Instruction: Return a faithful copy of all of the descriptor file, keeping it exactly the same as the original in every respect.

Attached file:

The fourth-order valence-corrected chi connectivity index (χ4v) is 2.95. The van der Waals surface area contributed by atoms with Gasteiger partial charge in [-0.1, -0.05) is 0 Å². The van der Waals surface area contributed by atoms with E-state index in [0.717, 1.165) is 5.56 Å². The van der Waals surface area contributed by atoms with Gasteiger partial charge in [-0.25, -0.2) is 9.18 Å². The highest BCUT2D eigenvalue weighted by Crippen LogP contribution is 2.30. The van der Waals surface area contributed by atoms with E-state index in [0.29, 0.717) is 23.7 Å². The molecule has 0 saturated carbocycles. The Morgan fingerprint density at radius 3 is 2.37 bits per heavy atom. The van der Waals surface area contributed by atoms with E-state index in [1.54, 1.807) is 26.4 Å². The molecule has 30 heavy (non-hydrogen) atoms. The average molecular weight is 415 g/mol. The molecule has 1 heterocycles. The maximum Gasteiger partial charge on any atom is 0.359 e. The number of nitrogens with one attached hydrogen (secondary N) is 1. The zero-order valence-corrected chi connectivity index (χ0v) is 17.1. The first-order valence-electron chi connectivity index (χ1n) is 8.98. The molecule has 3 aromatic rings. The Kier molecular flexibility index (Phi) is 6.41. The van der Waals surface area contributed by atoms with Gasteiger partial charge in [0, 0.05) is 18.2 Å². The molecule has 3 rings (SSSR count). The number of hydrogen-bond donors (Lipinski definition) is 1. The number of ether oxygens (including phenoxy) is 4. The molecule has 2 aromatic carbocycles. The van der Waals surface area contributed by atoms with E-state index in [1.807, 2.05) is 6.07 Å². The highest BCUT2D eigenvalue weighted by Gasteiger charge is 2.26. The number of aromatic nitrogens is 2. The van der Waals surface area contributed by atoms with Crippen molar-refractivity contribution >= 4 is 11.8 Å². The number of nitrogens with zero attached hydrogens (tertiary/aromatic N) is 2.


The fourth-order valence-corrected chi connectivity index (χ4v) is 2.95. The van der Waals surface area contributed by atoms with Gasteiger partial charge in [-0.1, -0.05) is 0 Å². The van der Waals surface area contributed by atoms with E-state index in [0.717, 1.165) is 5.56 Å². The van der Waals surface area contributed by atoms with Gasteiger partial charge in [-0.25, -0.2) is 9.18 Å². The highest BCUT2D eigenvalue weighted by Crippen LogP contribution is 2.30. The van der Waals surface area contributed by atoms with E-state index in [0.29, 0.717) is 23.7 Å². The molecule has 0 saturated carbocycles. The Morgan fingerprint density at radius 3 is 2.37 bits per heavy atom. The van der Waals surface area contributed by atoms with E-state index in [1.54, 1.807) is 26.4 Å². The molecule has 30 heavy (non-hydrogen) atoms. The average molecular weight is 415 g/mol. The molecule has 1 heterocycles. The maximum Gasteiger partial charge on any atom is 0.359 e. The number of nitrogens with one attached hydrogen (secondary N) is 1. The zero-order valence-corrected chi connectivity index (χ0v) is 17.1. The first-order valence-electron chi connectivity index (χ1n) is 8.98. The molecule has 3 aromatic rings. The Kier molecular flexibility index (Phi) is 6.41. The van der Waals surface area contributed by atoms with Gasteiger partial charge in [0, 0.05) is 18.2 Å². The molecule has 3 rings (SSSR count). The number of hydrogen-bond donors (Lipinski definition) is 1. The number of ether oxygens (including phenoxy) is 4. The molecule has 2 aromatic carbocycles. The van der Waals surface area contributed by atoms with E-state index in [1.807, 2.05) is 6.07 Å². The highest BCUT2D eigenvalue weighted by Gasteiger charge is 2.26. The number of aromatic nitrogens is 2. The van der Waals surface area contributed by atoms with Crippen molar-refractivity contribution >= 4 is 11.8 Å². The number of nitrogens with zero attached hydrogens (tertiary/aromatic N) is 2.